Tuesday, June 19, 2012

Another case of magical thinking: Albert Einstein

Having recently noted that Kurt Gödel's general outlook (especially his conviction that everything happened for a reason) fits Matthew Hutson's notion of magical thinking, I want to suggest that Gödel's friend, Albert Einstein, may in fact have had very similar ideas.

The general view is that Einstein was a model of scientific objectivity, perhaps a little stubborn in following his scientific intuitions and perhaps a little naive politically, but in no way prone to superstition or to conventional modes of religious thinking. He talked about 'God' (or 'the old one') but made it clear that his God was nothing like the personal God of the Bible, but rather was an impersonal entity, like Spinoza's deus sive natura.

In his final years Einstein was very close to Gödel and the two spent many hours walking together and talking. Einstein said at one stage that he only went to his office at the Institute for Advanced Study so he could have the pleasure of walking home with Gödel. They were clearly on the same wavelength.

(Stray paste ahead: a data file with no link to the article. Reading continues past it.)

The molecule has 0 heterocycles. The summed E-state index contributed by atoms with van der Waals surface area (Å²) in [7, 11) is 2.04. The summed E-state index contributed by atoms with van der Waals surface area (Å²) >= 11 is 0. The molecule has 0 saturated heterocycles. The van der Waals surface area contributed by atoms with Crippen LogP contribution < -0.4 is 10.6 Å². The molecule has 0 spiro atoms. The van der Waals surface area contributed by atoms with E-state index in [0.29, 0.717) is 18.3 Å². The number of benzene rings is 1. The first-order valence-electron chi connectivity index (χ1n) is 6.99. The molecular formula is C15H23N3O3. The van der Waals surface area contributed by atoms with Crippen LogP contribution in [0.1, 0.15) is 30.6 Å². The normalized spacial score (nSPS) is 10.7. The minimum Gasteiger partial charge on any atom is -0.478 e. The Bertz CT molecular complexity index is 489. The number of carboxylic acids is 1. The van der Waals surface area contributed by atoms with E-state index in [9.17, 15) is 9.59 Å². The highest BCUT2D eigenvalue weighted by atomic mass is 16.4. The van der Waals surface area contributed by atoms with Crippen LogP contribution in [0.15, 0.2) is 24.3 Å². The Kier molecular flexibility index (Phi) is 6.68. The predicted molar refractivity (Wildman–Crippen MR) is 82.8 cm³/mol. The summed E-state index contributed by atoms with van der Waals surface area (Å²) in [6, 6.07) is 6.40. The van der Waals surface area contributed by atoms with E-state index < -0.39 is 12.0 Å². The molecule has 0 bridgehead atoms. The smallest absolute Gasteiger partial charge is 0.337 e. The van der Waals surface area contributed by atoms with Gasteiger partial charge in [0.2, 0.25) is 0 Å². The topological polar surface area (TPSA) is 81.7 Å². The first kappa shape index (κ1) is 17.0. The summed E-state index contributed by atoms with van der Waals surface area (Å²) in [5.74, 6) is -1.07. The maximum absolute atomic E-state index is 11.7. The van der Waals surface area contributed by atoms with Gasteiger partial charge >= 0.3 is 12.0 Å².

The best assessment I know of what Einstein believed is an essay by Gerald Holton. Holton – a physicist with an intimate knowledge of Einstein's writings, including his correspondence – argues that his beliefs in later life were deeply influenced by early religious experiences as well as by Spinoza's Ethics.

Einstein's commitment to determinism (and rejection of the indeterminism of quantum mechanics) is well known, but it is not generally thought that this conviction had a religious source. But Holton thinks it has, and his view is very plausible.

In fact, Einstein's determinism could be seen as having much in common with Gödel's idea that everything happens for a reason. And though Einstein didn't apply the principle – which Matthew Hutson sees as a keynote of magical thinking – to mundane events (as Gödel did), he believed in it no less passionately than his friend.

Admittedly, determinism has often been associated with a non-religious perspective, but one can see how even a scientifically-informed determinism might also be the expression of a broadly religious point of view. From the time of Augustine, a particular form of determinism was a powerful strand in Christian thinking, for example.

It is difficult to come to clear conclusions and I have some sympathy with the point of view of Karl Popper in this matter. Popper was actually very respectful of religion and was a Cartesian dualist (putting him clearly in Matthew Hutson's 'magical thinking' camp), but even he was put off by Einstein's theological modes of thought and expression. Holton writes:

Karl Popper remarked that in conversations with Einstein, "I learned nothing . . . . he tended to express things in theological terms, and this was often the only way to argue with him. I found it finally quite uninteresting."